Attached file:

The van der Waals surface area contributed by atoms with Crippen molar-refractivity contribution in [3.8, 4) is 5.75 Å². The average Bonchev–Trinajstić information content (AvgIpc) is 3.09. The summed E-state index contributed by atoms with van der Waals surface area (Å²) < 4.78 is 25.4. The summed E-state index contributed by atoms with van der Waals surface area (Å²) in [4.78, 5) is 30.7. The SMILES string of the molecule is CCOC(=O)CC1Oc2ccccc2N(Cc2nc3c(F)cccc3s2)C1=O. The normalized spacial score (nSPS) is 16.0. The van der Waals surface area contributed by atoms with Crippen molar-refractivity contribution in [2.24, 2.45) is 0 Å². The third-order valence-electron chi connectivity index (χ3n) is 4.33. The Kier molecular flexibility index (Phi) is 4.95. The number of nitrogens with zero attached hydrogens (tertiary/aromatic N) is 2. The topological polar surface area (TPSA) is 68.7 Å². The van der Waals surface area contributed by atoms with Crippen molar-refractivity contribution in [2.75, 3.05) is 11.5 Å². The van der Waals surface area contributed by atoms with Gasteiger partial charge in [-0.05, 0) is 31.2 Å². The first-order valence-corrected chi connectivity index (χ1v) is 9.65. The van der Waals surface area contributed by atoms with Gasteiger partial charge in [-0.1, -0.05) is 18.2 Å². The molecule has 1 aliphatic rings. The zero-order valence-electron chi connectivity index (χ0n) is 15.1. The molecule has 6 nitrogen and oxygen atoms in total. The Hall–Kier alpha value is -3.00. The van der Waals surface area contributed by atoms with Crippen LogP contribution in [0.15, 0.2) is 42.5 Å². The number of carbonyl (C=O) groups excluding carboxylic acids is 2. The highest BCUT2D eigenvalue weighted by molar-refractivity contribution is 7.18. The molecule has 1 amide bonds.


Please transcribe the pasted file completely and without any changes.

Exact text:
The van der Waals surface area contributed by atoms with Crippen molar-refractivity contribution in [3.8, 4) is 5.75 Å². The average Bonchev–Trinajstić information content (AvgIpc) is 3.09. The summed E-state index contributed by atoms with van der Waals surface area (Å²) < 4.78 is 25.4. The summed E-state index contributed by atoms with van der Waals surface area (Å²) in [4.78, 5) is 30.7. The SMILES string of the molecule is CCOC(=O)CC1Oc2ccccc2N(Cc2nc3c(F)cccc3s2)C1=O. The normalized spacial score (nSPS) is 16.0. The van der Waals surface area contributed by atoms with Crippen molar-refractivity contribution in [2.24, 2.45) is 0 Å². The third-order valence-electron chi connectivity index (χ3n) is 4.33. The Kier molecular flexibility index (Phi) is 4.95. The number of nitrogens with zero attached hydrogens (tertiary/aromatic N) is 2. The topological polar surface area (TPSA) is 68.7 Å². The van der Waals surface area contributed by atoms with Crippen molar-refractivity contribution in [2.75, 3.05) is 11.5 Å². The van der Waals surface area contributed by atoms with Gasteiger partial charge in [-0.05, 0) is 31.2 Å². The first-order valence-corrected chi connectivity index (χ1v) is 9.65. The van der Waals surface area contributed by atoms with Gasteiger partial charge in [-0.1, -0.05) is 18.2 Å². The molecule has 1 aliphatic rings. The zero-order valence-electron chi connectivity index (χ0n) is 15.1. The molecule has 6 nitrogen and oxygen atoms in total. The Hall–Kier alpha value is -3.00. The van der Waals surface area contributed by atoms with Crippen LogP contribution in [0.15, 0.2) is 42.5 Å². The number of carbonyl (C=O) groups excluding carboxylic acids is 2. The highest BCUT2D eigenvalue weighted by molar-refractivity contribution is 7.18. The molecule has 1 amide bonds.